Jeff Howe, in his June 2006 article “The Rise of Crowdsourcing”, called crowdsourcing “The new pool of cheap labor: everyday people using their spare cycles to create content, solve problems, even do corporate R & D.” In essence, crowdsourcing utilizes the combined efforts of a group of people to help a person or business resolve a problem, create a new product, etc.
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The person or business compensates the group’s efforts by either paying all participants a nominal fee or by awarding prizes to those individuals that come up with the best resolution, idea, etc. Unlike employees, these people are not directly hired or fired by the person/business. Also, since this group is derived from the general (i.e., anonymous) public, it is not considered outsourced labor.
Crowdsourcing is not new. Back in 1714, the British government offered The Longitude Prize to anyone who could find a way to determine a ship’s east/west coordinates at sea. Built in 1827, the Fourneyron hydraulic turbine was the result of a crowdsourcing competition created by The French Society for the Encouragement of Industry.
Modern examples of crowdsourcing include iStockphoto, an image-sharing site that features the work of amateur photographers for $1-$5. There is also Threadless, where community members submit and vote on which T-shirt designs should be produced. GeniusCrowds, a product invention site that I myself was a part of for six months, offers members the opportunity to submit their product ideas and vote for the ones that should be developed into prototypes.
Crowdsourcing Site Compensation
Crowdsourcing sites fall into one of two categories in terms of their compensation: pay-on-task or contest/prize. The pay-on-task sites offer a nominal level of compensation, say $1-$30, for a completed task. It’s not a lot of money but at least it’s a guaranteed amount of pay. Contest/prize sites pay significantly more money or offer job contracts, product prototypes and royalties; however, there’s no guarantee that you’ll actually win that amount or get that offer. Overall, it’s best to find out beforehand just what you’re (not) signing up for with a crowdsourcing site.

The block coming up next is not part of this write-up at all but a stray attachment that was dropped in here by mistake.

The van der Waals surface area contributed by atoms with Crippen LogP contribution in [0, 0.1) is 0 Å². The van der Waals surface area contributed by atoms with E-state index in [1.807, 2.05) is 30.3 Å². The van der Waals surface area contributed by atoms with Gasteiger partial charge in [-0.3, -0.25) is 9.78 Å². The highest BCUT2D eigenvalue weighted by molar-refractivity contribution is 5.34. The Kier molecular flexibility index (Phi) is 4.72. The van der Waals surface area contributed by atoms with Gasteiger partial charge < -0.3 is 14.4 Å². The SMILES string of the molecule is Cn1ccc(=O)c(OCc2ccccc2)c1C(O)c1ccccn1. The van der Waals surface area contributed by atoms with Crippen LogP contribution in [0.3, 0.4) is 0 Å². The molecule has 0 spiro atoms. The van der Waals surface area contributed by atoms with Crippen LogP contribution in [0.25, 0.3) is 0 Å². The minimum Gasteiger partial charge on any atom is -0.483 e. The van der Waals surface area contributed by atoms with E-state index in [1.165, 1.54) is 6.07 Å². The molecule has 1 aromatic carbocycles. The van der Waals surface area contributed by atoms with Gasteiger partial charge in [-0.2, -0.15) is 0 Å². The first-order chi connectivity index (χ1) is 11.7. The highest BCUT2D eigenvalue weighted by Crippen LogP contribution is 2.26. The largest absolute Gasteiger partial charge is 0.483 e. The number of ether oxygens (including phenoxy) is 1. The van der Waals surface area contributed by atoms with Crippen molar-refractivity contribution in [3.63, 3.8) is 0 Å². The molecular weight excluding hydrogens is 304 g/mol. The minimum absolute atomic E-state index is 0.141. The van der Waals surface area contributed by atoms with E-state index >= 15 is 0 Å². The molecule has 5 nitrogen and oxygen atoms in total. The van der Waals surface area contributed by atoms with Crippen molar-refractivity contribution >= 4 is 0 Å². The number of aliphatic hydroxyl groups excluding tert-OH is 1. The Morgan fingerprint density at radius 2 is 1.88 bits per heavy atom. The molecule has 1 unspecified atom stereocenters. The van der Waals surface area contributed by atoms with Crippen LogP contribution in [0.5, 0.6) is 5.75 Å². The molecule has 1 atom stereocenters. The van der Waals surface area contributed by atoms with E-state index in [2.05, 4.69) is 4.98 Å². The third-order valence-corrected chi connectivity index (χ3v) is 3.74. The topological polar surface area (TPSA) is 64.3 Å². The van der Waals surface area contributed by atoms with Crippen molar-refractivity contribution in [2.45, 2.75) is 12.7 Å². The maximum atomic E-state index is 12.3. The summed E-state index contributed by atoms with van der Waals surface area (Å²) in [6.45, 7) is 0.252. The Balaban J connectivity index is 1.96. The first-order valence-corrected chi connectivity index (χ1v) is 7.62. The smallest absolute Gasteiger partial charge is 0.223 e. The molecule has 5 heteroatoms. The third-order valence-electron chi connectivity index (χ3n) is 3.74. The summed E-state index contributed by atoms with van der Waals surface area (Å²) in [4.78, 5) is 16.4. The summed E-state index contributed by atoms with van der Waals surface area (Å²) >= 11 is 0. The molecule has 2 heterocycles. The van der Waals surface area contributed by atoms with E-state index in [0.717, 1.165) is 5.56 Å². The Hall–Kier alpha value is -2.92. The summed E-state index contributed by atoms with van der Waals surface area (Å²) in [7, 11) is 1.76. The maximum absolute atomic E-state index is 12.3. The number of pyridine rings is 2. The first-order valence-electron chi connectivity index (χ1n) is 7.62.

Advantages and Disadvantages of Crowdsourcing
Crowdsourcing has many benefits for the sponsoring person or business, including access to a vast pool of talented and cheap workers, instant feedback on product ideas, little/no overhead (e.g., severance pay), free marketing and customer loyalty. Furthermore, those individuals that best perform on a crowdsourcing project can later be retained as contractors or employees, reducing a business’s hiring costs. For crowdsourcing members, the benefits of crowdsourcing include personal satisfaction from seeing a product idea realized, feedback from community members, job offers and monetary (or other) compensation.
Crowdsourcing also has its disadvantages. For starters, payments to crowdsource members are rather low. Ownership of your original ideas, designs, etc. is uncertain and the business may later capitalize on your submissions without compensating you. Because crowdsourcing is conducted in an open and public forum, competing businesses can easily swoop in and steal your work.
Despite its criticisms, crowdsourcing is here to stay. Here is a list of crowdsourcing sites that pay money and/or offer monetary prizes for various member tasks:
crowdSPRING: With nearly 90,000 members and roughly 250 ongoing projects, crowdSPRING is one of the biggest and most competitive crowdsourcing sites online. Monetary prizes range from $100-$1,000 for winning a task like naming a company, designing a logo or image, or creating a home page. If you are an accomplished artist or programmer, this may be the place for you.